One of the people in A Girl and a Gun points out that there's no practical reason for the gun to be held up that high, but it looks good. Oddly -- and I've brought her up a lot in the last few weeks with other documentaries about women (e.g., The Great Indian Marriage Bazaar and Bettie Page Reveals All) -- it's like some armed variation on Rosie the Riveter. The difference is important, though. Apparently a full-Sabrina (the gun pointed straight up) or a half-Sabrina (gun pointed at 45 degrees) could hurt the girl with the gun if the gun accidentally goes off. Rosie the Riveter could hurt you if you gave her any lip -- just look at the guns on her. The gun, the bicep extension, the display -- it all becomes that power symbol for women, and it's fascinating how they've made it their own.
Czubek looks at the historical and cultural images of women with guns. There's Annie Oakley and her superb trick shooting; Bonnie Parker as the outlaw who was everything wrong at the time and then a kind of bandit hero after her death; Patty Hearst, briefly, as a militant menace. There are flashes of women in films shooting away, looking sexy and dangerous at the same time -- Pam Grier, Angelina Jolie, Sigourney Weaver, Carrie-Anne Moss, Linda Hamilton, and then VHS bimbos (who flunked gun safety) firing automatics in the desert. Meanwhile, gun manufacturers have made weapons with pink handles and stocks, and clothing and accessories by women and for women.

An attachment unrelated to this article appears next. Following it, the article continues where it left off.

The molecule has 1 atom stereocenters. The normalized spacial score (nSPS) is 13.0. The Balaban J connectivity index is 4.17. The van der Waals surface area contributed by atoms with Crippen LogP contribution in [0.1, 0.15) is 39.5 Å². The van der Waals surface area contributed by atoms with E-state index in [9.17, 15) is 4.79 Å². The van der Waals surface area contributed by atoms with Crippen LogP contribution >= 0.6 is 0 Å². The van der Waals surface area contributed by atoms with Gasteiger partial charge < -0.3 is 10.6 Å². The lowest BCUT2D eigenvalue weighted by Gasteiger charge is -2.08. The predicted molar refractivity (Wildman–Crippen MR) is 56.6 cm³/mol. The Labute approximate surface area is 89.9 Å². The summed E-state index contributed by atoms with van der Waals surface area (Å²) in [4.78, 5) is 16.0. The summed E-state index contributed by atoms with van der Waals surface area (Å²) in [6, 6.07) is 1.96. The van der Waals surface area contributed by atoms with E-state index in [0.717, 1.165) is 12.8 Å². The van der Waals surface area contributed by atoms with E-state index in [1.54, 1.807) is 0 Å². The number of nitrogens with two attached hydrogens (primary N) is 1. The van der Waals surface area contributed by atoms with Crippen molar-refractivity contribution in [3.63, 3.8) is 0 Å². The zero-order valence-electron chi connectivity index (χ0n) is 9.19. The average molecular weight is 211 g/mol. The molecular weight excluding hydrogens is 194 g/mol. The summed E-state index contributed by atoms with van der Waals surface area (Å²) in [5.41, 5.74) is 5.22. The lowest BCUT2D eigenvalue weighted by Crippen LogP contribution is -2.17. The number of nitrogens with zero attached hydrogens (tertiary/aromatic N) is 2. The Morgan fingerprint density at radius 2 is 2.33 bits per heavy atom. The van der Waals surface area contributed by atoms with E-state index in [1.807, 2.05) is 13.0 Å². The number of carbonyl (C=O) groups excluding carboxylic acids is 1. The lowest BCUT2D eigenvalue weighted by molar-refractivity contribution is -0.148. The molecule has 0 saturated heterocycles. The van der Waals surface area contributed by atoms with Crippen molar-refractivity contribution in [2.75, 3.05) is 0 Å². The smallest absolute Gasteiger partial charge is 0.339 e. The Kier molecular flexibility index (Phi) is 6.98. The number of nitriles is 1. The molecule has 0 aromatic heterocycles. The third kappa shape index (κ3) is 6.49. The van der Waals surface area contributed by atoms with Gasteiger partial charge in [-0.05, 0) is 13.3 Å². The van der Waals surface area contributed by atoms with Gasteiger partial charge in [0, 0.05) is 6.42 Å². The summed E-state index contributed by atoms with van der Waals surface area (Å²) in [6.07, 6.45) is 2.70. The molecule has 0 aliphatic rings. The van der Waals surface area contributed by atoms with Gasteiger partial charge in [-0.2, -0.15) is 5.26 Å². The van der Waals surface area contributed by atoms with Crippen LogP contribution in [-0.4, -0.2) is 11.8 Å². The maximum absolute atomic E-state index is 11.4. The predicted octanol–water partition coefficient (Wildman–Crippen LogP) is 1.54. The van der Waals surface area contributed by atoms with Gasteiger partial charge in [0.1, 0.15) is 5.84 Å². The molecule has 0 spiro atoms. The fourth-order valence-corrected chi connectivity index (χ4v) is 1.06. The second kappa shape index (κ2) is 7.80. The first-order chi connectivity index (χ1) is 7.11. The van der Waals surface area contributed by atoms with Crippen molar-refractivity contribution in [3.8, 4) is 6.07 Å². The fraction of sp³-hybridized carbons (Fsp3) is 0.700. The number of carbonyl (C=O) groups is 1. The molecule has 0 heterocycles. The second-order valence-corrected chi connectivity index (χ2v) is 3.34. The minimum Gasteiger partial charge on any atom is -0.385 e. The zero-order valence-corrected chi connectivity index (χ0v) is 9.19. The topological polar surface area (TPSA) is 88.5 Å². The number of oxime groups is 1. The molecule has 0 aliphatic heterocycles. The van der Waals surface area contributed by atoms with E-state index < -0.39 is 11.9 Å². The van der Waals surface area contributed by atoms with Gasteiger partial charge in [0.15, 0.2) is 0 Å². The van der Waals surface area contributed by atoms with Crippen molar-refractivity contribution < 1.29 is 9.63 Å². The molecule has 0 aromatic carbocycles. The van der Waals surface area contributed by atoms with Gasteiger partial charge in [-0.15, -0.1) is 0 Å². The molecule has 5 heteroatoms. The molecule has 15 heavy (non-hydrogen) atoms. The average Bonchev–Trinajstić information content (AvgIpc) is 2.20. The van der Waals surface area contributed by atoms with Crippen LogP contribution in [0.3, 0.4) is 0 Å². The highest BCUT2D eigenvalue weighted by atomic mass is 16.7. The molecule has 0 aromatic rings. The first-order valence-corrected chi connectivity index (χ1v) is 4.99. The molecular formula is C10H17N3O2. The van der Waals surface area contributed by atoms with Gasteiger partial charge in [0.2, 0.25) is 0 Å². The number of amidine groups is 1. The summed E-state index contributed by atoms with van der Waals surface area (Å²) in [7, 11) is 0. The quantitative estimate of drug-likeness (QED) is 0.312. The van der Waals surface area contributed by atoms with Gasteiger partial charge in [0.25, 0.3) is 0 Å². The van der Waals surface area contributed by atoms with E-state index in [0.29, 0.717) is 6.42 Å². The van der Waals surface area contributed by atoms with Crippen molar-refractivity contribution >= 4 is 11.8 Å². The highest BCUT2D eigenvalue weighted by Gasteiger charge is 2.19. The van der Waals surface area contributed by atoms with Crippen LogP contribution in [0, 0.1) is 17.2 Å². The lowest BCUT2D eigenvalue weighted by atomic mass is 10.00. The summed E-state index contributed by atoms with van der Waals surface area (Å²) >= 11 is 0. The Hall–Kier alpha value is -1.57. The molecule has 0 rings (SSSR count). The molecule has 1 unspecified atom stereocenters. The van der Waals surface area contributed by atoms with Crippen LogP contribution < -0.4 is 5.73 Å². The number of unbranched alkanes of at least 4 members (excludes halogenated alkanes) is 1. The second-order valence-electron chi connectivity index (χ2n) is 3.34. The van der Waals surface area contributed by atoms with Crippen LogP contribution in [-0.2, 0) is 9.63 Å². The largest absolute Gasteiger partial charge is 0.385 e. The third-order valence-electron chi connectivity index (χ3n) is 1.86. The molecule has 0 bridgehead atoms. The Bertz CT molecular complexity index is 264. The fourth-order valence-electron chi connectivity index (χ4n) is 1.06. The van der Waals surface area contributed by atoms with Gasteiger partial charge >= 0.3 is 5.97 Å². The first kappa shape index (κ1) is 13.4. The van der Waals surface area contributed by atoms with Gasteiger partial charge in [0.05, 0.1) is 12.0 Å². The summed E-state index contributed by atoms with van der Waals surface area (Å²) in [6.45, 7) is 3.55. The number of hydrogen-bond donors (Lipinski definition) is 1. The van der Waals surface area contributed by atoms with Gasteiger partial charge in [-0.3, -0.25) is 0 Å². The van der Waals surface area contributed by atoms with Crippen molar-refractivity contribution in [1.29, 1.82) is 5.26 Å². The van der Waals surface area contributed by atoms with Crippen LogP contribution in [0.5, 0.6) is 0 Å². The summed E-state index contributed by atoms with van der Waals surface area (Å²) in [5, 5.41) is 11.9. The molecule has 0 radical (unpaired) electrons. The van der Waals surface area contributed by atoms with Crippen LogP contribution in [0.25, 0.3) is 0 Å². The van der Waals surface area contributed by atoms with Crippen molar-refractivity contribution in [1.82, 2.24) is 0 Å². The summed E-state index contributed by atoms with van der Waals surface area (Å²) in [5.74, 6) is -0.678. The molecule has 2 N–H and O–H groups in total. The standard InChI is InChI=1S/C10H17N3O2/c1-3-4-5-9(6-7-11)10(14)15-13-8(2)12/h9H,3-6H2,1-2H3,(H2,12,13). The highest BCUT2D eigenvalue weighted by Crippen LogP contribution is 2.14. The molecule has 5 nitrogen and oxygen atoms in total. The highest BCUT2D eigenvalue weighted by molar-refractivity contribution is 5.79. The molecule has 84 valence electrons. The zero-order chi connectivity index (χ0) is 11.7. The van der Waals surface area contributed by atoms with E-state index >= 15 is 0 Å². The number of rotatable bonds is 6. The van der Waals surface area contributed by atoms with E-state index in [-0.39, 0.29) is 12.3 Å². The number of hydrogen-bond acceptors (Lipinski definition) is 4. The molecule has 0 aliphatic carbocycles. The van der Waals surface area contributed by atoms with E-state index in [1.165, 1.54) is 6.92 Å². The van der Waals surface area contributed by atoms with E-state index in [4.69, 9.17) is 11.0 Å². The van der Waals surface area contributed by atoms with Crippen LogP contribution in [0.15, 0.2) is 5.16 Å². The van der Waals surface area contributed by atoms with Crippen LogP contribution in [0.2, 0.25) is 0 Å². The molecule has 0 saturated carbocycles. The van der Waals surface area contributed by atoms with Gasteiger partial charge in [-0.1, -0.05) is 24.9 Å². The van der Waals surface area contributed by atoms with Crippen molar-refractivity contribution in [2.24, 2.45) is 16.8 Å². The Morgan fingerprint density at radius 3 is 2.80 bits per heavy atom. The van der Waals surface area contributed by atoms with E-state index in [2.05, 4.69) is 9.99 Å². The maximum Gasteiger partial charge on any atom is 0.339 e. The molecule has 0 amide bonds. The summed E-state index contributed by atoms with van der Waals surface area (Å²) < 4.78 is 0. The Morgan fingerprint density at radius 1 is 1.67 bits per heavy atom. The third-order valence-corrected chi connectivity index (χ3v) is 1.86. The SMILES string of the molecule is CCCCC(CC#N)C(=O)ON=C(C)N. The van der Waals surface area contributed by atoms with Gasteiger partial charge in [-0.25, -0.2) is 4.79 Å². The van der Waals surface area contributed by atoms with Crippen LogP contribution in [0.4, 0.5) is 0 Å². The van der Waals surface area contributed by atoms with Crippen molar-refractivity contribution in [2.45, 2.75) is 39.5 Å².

These broad looks at female gun culture are interesting on their own, but they're just one part of the documentary. When we get away from the macro-scale issues, we wind up with stories about women from all over the country using guns for their own reasons. Some do it for self-defense. There's a Tai Chi instructor who's afraid of what an ex-boyfriend might do. There's writer Violet Blue in San Francisco talking about about guns as practical self-defense and as a form of empowerment. She keeps a gun loaded in case she needs it. By contrast, in New York, there's a woman too concerned about the safety of her sons in adjacent rooms to risk keeping a gun in her apartment.